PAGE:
Despite our shared past, India’s approach to Sri Lanka has been transactional. Some may argue, it is more from the head than the heart. There are not enough people to people exchange. India has always been a pilgrimage destination for Sri Lankan Buddhists, writes Sandip Ghose
A few years ago I went for the launch of a premium brand of Sri Lankan Arrack in Delhi. It was a revelation. Till then I had thought Arrack is another name for Toddy. A poor man’s drink. But, there I learnt, Vintage Arrack can be as precious as Single Malt Whisky. Matured for upto 15 years in Oak Casks it can give many a tropical alcoholic beverage a run for its money. That set me thinking how little we know about our island neighbour off the southern coast.
In the 1960s, for many North Indians, Sri Lanka meant Ameen Sayani’s Binaca Geetmala on Radio Ceylon. Very few Indian tourists travelled to Ceylon (as it was then called) those days. Visitors from Ceylon were also limited to the Buddhist Circuit. Beyond Tamil Nadu, Sri Lanka existed only in tales of the Ramayana. Indians, in general, had little idea of the geography and ethnic composition of Sri Lanka. Colombo was the only city most Indians had heard of. Jaffna was an alien name. They did not know the difference between Sinhalese and Sri Lankan Tamils. Sri Lanka first entered the larger Indian consciousness with its rise in Cricket. Then came its ‘Civil War’ and IPKF that captured the imagination of Indians.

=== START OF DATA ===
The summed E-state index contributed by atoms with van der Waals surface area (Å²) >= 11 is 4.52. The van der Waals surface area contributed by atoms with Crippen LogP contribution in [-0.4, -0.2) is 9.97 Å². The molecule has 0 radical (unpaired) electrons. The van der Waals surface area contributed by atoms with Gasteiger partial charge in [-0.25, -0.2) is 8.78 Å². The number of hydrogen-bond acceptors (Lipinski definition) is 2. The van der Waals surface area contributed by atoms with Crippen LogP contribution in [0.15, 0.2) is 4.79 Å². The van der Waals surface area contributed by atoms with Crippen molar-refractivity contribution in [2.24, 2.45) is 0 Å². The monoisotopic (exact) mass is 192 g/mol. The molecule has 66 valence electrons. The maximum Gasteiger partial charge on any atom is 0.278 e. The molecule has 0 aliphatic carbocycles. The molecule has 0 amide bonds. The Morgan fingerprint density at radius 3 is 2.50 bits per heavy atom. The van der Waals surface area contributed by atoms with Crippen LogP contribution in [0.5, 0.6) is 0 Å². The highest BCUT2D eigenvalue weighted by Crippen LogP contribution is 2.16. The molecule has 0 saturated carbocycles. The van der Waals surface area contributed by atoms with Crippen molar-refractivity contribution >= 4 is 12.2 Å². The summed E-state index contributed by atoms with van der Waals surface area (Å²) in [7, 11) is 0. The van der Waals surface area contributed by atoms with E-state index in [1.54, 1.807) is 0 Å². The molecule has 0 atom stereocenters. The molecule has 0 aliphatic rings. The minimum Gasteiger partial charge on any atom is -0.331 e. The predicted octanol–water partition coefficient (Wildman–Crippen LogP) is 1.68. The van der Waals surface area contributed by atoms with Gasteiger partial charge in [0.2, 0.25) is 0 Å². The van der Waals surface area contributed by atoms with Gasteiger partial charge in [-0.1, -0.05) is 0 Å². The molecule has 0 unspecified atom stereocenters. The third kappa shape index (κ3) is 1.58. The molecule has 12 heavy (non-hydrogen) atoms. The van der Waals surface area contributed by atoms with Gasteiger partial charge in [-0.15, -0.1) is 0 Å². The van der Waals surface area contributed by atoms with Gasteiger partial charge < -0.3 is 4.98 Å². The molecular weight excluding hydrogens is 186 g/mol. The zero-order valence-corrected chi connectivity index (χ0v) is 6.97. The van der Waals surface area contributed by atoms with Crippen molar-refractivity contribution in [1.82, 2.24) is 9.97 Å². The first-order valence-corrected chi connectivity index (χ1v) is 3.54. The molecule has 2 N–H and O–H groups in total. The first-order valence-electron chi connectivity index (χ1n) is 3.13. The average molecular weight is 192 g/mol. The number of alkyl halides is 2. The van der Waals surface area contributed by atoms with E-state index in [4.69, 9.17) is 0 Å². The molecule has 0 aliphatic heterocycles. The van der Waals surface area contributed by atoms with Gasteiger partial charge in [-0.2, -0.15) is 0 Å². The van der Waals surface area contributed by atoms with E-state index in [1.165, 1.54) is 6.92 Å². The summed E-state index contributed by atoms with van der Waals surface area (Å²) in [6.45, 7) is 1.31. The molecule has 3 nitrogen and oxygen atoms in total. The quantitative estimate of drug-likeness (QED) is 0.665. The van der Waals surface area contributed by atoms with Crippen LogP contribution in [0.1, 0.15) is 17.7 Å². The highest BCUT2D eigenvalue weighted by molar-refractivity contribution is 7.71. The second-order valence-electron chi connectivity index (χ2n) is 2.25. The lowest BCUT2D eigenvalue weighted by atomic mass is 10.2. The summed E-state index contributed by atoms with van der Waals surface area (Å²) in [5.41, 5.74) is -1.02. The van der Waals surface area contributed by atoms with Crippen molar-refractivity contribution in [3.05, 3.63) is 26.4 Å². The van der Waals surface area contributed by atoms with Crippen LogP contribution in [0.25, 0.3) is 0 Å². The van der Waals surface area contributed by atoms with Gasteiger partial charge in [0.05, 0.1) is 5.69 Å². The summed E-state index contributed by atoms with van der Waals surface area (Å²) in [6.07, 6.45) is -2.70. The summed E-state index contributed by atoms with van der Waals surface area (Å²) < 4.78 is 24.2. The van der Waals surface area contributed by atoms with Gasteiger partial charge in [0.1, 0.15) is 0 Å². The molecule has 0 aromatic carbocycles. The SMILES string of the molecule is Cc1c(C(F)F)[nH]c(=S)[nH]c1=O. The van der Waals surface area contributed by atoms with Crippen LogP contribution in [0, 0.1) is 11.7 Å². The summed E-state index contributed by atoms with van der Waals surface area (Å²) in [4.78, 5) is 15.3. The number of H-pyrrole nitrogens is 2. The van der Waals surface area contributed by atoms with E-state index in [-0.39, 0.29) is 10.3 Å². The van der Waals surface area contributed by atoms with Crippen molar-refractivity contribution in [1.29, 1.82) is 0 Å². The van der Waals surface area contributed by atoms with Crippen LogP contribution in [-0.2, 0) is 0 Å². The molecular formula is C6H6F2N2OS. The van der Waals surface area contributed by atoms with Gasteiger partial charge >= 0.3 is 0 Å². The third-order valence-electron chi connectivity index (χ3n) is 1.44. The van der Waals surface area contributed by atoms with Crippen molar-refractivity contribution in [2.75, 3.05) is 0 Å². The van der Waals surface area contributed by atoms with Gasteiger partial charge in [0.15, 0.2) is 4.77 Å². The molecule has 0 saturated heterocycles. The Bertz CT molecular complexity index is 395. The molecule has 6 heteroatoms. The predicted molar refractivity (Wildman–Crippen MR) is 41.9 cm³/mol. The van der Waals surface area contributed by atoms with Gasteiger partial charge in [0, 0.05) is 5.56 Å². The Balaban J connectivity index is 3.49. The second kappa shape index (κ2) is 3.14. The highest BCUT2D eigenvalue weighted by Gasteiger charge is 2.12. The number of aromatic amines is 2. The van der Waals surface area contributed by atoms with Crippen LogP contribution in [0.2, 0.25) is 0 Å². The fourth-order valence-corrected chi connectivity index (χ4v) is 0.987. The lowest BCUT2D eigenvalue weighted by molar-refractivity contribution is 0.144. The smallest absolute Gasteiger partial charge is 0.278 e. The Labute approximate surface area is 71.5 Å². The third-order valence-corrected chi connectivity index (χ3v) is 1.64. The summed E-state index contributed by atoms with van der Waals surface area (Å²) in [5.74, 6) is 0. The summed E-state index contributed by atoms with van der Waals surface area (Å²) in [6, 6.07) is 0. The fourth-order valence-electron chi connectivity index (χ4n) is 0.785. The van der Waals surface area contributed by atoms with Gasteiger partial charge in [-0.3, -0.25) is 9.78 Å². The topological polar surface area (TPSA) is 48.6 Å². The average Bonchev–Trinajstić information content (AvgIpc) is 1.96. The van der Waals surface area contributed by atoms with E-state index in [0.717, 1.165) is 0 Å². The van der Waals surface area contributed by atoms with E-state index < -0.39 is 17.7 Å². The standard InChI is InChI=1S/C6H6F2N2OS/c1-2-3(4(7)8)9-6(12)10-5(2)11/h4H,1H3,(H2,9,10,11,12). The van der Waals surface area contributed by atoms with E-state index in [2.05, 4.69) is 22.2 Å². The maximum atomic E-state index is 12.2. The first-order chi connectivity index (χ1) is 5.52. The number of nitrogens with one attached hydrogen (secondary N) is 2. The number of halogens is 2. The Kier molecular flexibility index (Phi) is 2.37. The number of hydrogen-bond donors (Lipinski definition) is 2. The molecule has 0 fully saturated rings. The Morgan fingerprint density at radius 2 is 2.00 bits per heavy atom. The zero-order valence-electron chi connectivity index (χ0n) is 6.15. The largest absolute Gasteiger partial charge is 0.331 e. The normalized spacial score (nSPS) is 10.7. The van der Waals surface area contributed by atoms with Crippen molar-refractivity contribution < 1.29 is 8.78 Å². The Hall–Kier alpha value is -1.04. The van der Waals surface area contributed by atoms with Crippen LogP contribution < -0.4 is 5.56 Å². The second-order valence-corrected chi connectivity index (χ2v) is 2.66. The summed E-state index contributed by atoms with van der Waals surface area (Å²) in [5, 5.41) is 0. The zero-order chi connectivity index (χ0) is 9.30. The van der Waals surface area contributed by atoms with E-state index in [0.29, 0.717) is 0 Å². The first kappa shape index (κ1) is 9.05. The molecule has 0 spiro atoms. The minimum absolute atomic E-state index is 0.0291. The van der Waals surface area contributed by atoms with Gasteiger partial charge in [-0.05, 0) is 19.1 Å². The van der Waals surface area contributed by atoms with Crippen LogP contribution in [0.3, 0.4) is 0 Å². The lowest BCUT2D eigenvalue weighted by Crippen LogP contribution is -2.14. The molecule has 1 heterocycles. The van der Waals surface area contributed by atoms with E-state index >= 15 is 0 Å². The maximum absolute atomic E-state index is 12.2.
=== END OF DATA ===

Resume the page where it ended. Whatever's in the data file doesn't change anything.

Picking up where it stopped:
This backdrop underscores the psychological disconnect we have with our South Asian neighbours. We, of course, had a common heritage with Pakistan and Bangladesh. But, both countries have evolved in different directions due to their internal dynamics. The same is true for Nepal. Despite an open border, we tend to miss the changes inside the Himalayan Republic. In the case of Sri Lanka the gap is wider than the Gulf of Mannar, which the Ram Sethu has not been able to bridge yet.
Sri Lanka and her past
The history of Sri Lanka dates back to about 40,000 years as per anthropological evidence. Though couched under the Indian Subcontinent, Sri Lanka was not insulated. Apart from Buddhist connections, it had trade links with Southeast Asia and China. From the 16th Century, parts of Sri Lanka were under Dutch, Portuguese and British rule. Even after independence in 1948, it remained a dominion of the British Empire till 1972. So, the Europeans also contributed in shaping the sensibilities of the Lankan people.